Supreme Court Holds That Non-Public Sales are Invalidating Under Post-AIA Section 102
In a closely watched case directly addressing open questions after the enactment of the America Invents Act (AIA), a unanimous Supreme Court (Thomas, J.) held in Helsinn v. Teva that a sale to a third party, despite being confidential, nevertheless triggered the long-standing meaning of “on sale” under §102(a).
Gibbons previously reported on this much anticipated decision. As background, Helsinn owns patents directed to reducing the likelihood of a serious side effect of chemotherapy treatment. Almost two years before applying for a patent, Helsinn and a third party entered into a license agreement and a supply and purchase agreement. The agreements were publicly announced, but required the third party “to keep confidential any proprietary information received under the agreements.” The Federal Circuit held that because the sale between Helsinn and the third party was publicly disclosed, the on-sale bar applied.
Before enactment of the AIA, 35 U.S.C. §102(b) barred the patentability of an invention that was “patented or described in a printed publication in this or a foreign country or in public use or on sale in this country, more than one year prior to the date of the application for patent.” By enacting the AIA, Congress amended §102 to bar the patentability of an “invention [that] was patented, described in a printed publication, or in public use, on sale, or otherwise available to the public before the effective filing date of the claimed invention.”
In reviewing the Federal Circuit’s decision, the Supreme Court reasoned that Congress “enacted the AIA in 2011 against the backdrop of a substantial body of law interpreting §102’s on-sale bar.” Although acknowledging that the Court “has never addressed the precise question presented in this case,” its precedents “suggest that a sale or offer of sale need not make an invention available to the public.” Moreover, turning to Federal Circuit precedent, the Court noted that it “has long held that secret sales can invalidate a patent.” In light of this “settled pre-AIA precedent” on the meaning of “on sale,” the Supreme Court presumed that “when Congress reenacted the same language in the AIA, it adopted the earlier judicial construction of that phrase.”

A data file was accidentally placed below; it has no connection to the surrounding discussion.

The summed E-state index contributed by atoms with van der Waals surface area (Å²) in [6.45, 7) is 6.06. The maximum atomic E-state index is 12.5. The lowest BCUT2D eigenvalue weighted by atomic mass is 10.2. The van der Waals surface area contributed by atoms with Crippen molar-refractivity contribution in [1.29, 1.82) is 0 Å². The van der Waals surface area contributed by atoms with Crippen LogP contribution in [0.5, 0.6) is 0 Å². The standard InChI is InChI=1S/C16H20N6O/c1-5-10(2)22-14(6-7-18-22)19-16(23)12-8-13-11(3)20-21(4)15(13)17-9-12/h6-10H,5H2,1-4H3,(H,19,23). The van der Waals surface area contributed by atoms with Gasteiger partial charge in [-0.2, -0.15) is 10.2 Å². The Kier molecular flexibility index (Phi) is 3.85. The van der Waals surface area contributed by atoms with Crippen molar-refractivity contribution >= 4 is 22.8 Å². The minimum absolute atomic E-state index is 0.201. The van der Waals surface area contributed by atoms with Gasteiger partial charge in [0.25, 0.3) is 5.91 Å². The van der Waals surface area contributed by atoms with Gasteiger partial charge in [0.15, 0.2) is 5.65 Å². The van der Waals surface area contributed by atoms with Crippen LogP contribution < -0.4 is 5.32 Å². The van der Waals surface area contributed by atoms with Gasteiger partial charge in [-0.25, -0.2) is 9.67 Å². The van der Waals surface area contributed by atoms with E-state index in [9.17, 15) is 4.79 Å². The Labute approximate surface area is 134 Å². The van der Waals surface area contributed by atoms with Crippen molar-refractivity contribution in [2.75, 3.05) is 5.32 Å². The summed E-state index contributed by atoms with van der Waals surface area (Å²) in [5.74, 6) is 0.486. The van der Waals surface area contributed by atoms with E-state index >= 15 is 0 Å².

The Court rejected Helsinn’s view noting that it had placed “too much weight” on §102’s catchall phrase “otherwise available to the public.” In doing so, the Court held the phrase ‘on sale’ had acquired a well-settled meaning when the AIA was enacted, and the Court “decline[d] to read the addition of a broad catchall phrase to upset that body of precedent.” Thus, in line with the Court’s decision, regardless of the timing of Section 102, any bona fide commercial sale of an invention that is ready for patenting, more than one year prior to filing, will eliminate the right to a patent in that invention.
In the face of this decision, diligence in filing patent applications before exploring options to exploit them commercially is recommended. It will be even more critical to monitor closely business development and investment partnerships to ensure that any agreements for valuable IP does not destroy the companies’ patent rights. From a practical perspective, it is important to understand the on-sale bar doctrine especially when working with third parties. It is important not to enter into agreements that would qualify as commercial sales until developing and executing an IP protection plan. As part of this plan add terms that maintain strict confidentiality. Also, for entities looking to acquire IP, it is critical to conduct thorough diligence on prior sales and “public uses” of any inventions to be purchased or licensed if the intent is to seek patent protection.
Gibbons is well-equipped to address questions regarding the on-sale bar. We will continue to monitor developments in patentability law and provide updates as applicable.